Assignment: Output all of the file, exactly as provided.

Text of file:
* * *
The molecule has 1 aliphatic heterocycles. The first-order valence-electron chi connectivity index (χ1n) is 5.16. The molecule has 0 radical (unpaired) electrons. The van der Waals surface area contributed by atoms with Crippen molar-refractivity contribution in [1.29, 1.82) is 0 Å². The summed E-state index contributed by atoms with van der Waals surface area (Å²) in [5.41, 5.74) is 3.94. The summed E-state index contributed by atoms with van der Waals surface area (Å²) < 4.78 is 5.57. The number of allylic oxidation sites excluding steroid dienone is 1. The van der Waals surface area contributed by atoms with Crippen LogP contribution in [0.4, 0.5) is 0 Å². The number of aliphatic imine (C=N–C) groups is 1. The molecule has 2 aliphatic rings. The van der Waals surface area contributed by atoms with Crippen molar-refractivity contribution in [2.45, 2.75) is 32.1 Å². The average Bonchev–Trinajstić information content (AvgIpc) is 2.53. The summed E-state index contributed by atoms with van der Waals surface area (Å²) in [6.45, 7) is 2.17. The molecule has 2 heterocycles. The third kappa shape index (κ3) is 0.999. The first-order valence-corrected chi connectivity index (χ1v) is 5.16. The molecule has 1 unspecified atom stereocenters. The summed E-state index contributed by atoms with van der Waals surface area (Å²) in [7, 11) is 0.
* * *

The molecule has 1 aliphatic heterocycles. The first-order valence-electron chi connectivity index (χ1n) is 5.16. The molecule has 0 radical (unpaired) electrons. The van der Waals surface area contributed by atoms with Crippen molar-refractivity contribution in [1.29, 1.82) is 0 Å². The summed E-state index contributed by atoms with van der Waals surface area (Å²) in [5.41, 5.74) is 3.94. The summed E-state index contributed by atoms with van der Waals surface area (Å²) < 4.78 is 5.57. The number of allylic oxidation sites excluding steroid dienone is 1. The van der Waals surface area contributed by atoms with Crippen LogP contribution in [0.4, 0.5) is 0 Å². The number of aliphatic imine (C=N–C) groups is 1. The molecule has 2 aliphatic rings. The van der Waals surface area contributed by atoms with Crippen molar-refractivity contribution in [2.45, 2.75) is 32.1 Å². The average Bonchev–Trinajstić information content (AvgIpc) is 2.53. The summed E-state index contributed by atoms with van der Waals surface area (Å²) in [6.45, 7) is 2.17. The molecule has 2 heterocycles. The third kappa shape index (κ3) is 0.999. The first-order valence-corrected chi connectivity index (χ1v) is 5.16. The molecule has 1 unspecified atom stereocenters. The summed E-state index contributed by atoms with van der Waals surface area (Å²) in [7, 11) is 0.